On purely a plot level, The Vampire Lovers is a reasonably faithful reading of J. Sheridan Le Fanu’s Carmilla (1872) – albeit padded in the middle with scenes of Carmilla/Marcilla seducing the Morton household – something the other two Hammer Karnstein films could make scanty claim to. Unfortunately, the crude and obvious direction of the film’s appeal – to the sexual element – considerably obviates any of the atmosphere of the story. Sheridan Le Fanu’s original story was something delicate and subtle, where both sexuality and the deeper hideousness of vampirism lurked beneath a girlish naivete. However, The Vampire Lovers puts everything upfront. It is rife with heaving bosoms in lowcut necklines and push-up bodices. When the sexuality does get out of the bag, it comes with the giggly self-consciousness of an adolescent masturbatory fantasy. A scene with Ingrid Pitt chasing Madeleine Smith around and onto the bed with both unclothed is, when one considers that this is supposed to be a serious vampire attack, rather embarrassing. Director Roy Ward Baker does have his one moment of pure Hammer Gothic – the opening scene where Douglas Wilmer stands in a ruined abbey as a hooded figure slowly drifts through the mist, dropping its hood to reveal itself as a woman who tries to sink her teeth into his neck, only to have him decapitate her with a sword.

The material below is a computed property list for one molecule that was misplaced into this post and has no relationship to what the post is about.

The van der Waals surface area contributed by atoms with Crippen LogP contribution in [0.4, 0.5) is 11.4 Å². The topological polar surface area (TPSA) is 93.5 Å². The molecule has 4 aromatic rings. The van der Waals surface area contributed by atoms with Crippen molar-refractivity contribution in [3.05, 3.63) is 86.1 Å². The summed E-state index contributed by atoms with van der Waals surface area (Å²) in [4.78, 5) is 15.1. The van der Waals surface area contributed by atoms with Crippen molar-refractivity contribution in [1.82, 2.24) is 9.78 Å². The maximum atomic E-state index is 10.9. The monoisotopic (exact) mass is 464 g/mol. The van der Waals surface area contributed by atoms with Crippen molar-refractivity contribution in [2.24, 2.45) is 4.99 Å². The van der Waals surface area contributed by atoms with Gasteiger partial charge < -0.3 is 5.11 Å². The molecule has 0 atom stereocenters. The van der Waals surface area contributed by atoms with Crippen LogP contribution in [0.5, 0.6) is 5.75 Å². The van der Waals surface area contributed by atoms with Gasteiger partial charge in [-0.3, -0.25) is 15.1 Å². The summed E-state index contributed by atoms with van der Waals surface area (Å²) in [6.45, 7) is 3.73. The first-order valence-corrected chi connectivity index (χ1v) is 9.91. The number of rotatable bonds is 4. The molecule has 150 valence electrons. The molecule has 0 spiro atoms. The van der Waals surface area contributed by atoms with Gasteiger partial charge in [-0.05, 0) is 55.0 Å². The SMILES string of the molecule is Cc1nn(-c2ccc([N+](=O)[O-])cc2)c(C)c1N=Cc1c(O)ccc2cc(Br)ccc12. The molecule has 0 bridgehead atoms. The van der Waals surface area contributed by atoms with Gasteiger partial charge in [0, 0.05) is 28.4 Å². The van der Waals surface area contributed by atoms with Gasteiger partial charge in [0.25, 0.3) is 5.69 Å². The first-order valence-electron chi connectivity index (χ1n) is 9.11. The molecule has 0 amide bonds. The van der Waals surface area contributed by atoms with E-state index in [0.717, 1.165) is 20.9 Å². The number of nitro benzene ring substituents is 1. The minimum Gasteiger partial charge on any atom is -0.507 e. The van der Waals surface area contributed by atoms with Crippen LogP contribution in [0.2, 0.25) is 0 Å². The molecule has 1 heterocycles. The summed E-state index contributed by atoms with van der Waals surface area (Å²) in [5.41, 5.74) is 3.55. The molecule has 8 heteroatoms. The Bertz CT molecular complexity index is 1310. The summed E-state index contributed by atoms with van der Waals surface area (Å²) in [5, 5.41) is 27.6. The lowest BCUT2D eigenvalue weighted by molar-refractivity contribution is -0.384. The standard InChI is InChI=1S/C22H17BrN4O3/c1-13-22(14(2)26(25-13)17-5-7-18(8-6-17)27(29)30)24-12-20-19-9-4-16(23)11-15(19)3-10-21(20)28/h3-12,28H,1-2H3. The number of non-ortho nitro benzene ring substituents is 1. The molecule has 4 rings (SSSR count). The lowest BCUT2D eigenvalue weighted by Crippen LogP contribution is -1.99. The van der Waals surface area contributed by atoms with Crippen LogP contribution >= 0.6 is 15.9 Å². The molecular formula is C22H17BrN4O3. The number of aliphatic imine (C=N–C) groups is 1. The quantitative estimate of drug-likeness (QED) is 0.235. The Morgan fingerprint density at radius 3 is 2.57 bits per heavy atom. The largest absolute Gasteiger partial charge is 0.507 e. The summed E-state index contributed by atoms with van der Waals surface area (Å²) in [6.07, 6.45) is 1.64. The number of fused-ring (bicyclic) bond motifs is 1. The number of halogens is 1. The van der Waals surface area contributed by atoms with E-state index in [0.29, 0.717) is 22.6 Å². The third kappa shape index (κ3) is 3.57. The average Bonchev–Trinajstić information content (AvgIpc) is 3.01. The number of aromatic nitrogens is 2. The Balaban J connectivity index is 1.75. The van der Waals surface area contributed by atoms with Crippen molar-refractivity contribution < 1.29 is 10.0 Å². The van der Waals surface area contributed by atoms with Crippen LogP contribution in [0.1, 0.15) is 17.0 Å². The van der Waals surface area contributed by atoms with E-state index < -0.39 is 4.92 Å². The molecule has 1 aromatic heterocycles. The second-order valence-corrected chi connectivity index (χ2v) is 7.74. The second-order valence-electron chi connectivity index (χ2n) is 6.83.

The Vampire Lovers makes for interesting comparison to Hammer’s original Dracula/The Horror of Dracula (1958). The plot followed by the two films is not dissimilar and there are other similarities such as the team of four vampire hunters led by Peter Cushing (although Cushing’s role in The Vampire Lovers is, despite his top-billing, a secondary one). The major change is in the attitude toward the vampire – Christopher Lee in Dracula was out-and-out animal evil; in The Vampire Lovers, sympathy has changed onto the side of the vampire. Her vampirism is seen more as a girlish lesbian affectation than a need to plunder people for their blood, while the film treats Carmilla’s desire to take Madeleine Smith away and live forever with her with surprising sympathy. In contrast, the vampire hunters are the usual bunch of cutting sword rationalist/religionists. In a dilemma that increased in the subsequent Carmilla films, the film’s sympathies are divided as to whether they lie with the vampire’s nascent sexuality or with the traditional forces of repression.